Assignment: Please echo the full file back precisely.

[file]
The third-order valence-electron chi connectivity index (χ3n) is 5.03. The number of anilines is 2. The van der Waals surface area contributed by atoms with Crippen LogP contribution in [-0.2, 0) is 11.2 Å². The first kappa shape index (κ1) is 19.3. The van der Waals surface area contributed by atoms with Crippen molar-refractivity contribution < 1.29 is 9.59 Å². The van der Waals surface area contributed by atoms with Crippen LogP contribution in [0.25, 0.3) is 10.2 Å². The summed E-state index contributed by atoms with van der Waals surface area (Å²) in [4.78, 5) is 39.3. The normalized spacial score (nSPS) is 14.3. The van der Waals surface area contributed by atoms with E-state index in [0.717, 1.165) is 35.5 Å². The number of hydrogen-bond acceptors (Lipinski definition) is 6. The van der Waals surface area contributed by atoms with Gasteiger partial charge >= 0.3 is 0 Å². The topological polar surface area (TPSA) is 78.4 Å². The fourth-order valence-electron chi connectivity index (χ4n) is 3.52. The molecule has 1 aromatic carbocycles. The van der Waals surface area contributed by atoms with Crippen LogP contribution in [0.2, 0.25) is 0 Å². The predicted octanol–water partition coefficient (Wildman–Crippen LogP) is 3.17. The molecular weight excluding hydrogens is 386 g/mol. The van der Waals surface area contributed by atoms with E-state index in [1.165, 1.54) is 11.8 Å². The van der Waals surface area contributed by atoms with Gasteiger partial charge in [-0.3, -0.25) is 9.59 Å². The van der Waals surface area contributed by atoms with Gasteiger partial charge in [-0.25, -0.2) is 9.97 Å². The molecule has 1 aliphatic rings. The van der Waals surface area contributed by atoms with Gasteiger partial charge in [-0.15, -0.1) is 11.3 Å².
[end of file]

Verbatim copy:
The third-order valence-electron chi connectivity index (χ3n) is 5.03. The number of anilines is 2. The van der Waals surface area contributed by atoms with Crippen LogP contribution in [-0.2, 0) is 11.2 Å². The first kappa shape index (κ1) is 19.3. The van der Waals surface area contributed by atoms with Crippen molar-refractivity contribution < 1.29 is 9.59 Å². The van der Waals surface area contributed by atoms with Crippen LogP contribution in [0.25, 0.3) is 10.2 Å². The summed E-state index contributed by atoms with van der Waals surface area (Å²) in [4.78, 5) is 39.3. The normalized spacial score (nSPS) is 14.3. The van der Waals surface area contributed by atoms with E-state index in [0.717, 1.165) is 35.5 Å². The number of hydrogen-bond acceptors (Lipinski definition) is 6. The van der Waals surface area contributed by atoms with Gasteiger partial charge >= 0.3 is 0 Å². The topological polar surface area (TPSA) is 78.4 Å². The fourth-order valence-electron chi connectivity index (χ4n) is 3.52. The molecule has 1 aromatic carbocycles. The van der Waals surface area contributed by atoms with Crippen LogP contribution in [0.2, 0.25) is 0 Å². The predicted octanol–water partition coefficient (Wildman–Crippen LogP) is 3.17. The molecular weight excluding hydrogens is 386 g/mol. The van der Waals surface area contributed by atoms with E-state index in [1.165, 1.54) is 11.8 Å². The van der Waals surface area contributed by atoms with Gasteiger partial charge in [-0.3, -0.25) is 9.59 Å². The van der Waals surface area contributed by atoms with Gasteiger partial charge in [-0.25, -0.2) is 9.97 Å². The molecule has 1 aliphatic rings. The van der Waals surface area contributed by atoms with Gasteiger partial charge in [-0.15, -0.1) is 11.3 Å².